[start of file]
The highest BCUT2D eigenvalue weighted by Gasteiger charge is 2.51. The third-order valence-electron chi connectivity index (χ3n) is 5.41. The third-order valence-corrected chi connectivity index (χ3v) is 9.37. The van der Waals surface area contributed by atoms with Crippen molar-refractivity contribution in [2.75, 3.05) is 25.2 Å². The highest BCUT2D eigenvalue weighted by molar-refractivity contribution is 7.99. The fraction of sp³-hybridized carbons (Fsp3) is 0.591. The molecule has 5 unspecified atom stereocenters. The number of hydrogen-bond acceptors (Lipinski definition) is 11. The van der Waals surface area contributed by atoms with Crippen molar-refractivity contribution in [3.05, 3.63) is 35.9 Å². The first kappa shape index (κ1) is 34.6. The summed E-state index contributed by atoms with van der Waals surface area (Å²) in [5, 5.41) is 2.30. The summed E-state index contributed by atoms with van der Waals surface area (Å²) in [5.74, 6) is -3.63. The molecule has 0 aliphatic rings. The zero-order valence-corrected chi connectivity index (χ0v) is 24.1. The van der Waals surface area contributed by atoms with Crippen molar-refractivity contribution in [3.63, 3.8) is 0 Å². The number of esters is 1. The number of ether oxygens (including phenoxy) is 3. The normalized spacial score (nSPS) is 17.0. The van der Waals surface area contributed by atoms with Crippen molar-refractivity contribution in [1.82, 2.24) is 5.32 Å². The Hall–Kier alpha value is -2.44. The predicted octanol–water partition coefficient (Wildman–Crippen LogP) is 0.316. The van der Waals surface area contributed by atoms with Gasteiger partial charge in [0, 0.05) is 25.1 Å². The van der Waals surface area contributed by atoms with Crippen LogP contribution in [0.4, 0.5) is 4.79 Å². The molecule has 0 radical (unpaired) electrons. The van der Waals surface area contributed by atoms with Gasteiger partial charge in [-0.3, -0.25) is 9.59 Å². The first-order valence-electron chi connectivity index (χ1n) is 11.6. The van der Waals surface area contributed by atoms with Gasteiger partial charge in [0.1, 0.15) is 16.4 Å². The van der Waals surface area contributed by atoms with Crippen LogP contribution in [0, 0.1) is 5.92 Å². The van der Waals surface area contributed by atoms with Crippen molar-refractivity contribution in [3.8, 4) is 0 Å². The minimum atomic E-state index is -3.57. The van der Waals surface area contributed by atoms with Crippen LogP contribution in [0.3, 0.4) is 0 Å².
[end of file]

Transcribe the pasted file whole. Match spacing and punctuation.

The highest BCUT2D eigenvalue weighted by Gasteiger charge is 2.51. The third-order valence-electron chi connectivity index (χ3n) is 5.41. The third-order valence-corrected chi connectivity index (χ3v) is 9.37. The van der Waals surface area contributed by atoms with Crippen molar-refractivity contribution in [2.75, 3.05) is 25.2 Å². The highest BCUT2D eigenvalue weighted by molar-refractivity contribution is 7.99. The fraction of sp³-hybridized carbons (Fsp3) is 0.591. The molecule has 5 unspecified atom stereocenters. The number of hydrogen-bond acceptors (Lipinski definition) is 11. The van der Waals surface area contributed by atoms with Crippen molar-refractivity contribution in [3.05, 3.63) is 35.9 Å². The first kappa shape index (κ1) is 34.6. The summed E-state index contributed by atoms with van der Waals surface area (Å²) in [5, 5.41) is 2.30. The summed E-state index contributed by atoms with van der Waals surface area (Å²) in [5.74, 6) is -3.63. The molecule has 0 aliphatic rings. The zero-order valence-corrected chi connectivity index (χ0v) is 24.1. The van der Waals surface area contributed by atoms with Crippen molar-refractivity contribution in [3.63, 3.8) is 0 Å². The number of esters is 1. The number of ether oxygens (including phenoxy) is 3. The normalized spacial score (nSPS) is 17.0. The van der Waals surface area contributed by atoms with Crippen molar-refractivity contribution in [1.82, 2.24) is 5.32 Å². The Hall–Kier alpha value is -2.44. The predicted octanol–water partition coefficient (Wildman–Crippen LogP) is 0.316. The van der Waals surface area contributed by atoms with Gasteiger partial charge in [0, 0.05) is 25.1 Å². The van der Waals surface area contributed by atoms with Crippen LogP contribution in [0.4, 0.5) is 4.79 Å². The molecule has 0 radical (unpaired) electrons. The van der Waals surface area contributed by atoms with Gasteiger partial charge in [-0.3, -0.25) is 9.59 Å². The first-order valence-electron chi connectivity index (χ1n) is 11.6. The van der Waals surface area contributed by atoms with Gasteiger partial charge in [0.1, 0.15) is 16.4 Å². The van der Waals surface area contributed by atoms with Crippen LogP contribution in [0, 0.1) is 5.92 Å². The van der Waals surface area contributed by atoms with Crippen molar-refractivity contribution in [3.8, 4) is 0 Å². The minimum atomic E-state index is -3.57. The van der Waals surface area contributed by atoms with Crippen LogP contribution in [0.3, 0.4) is 0 Å².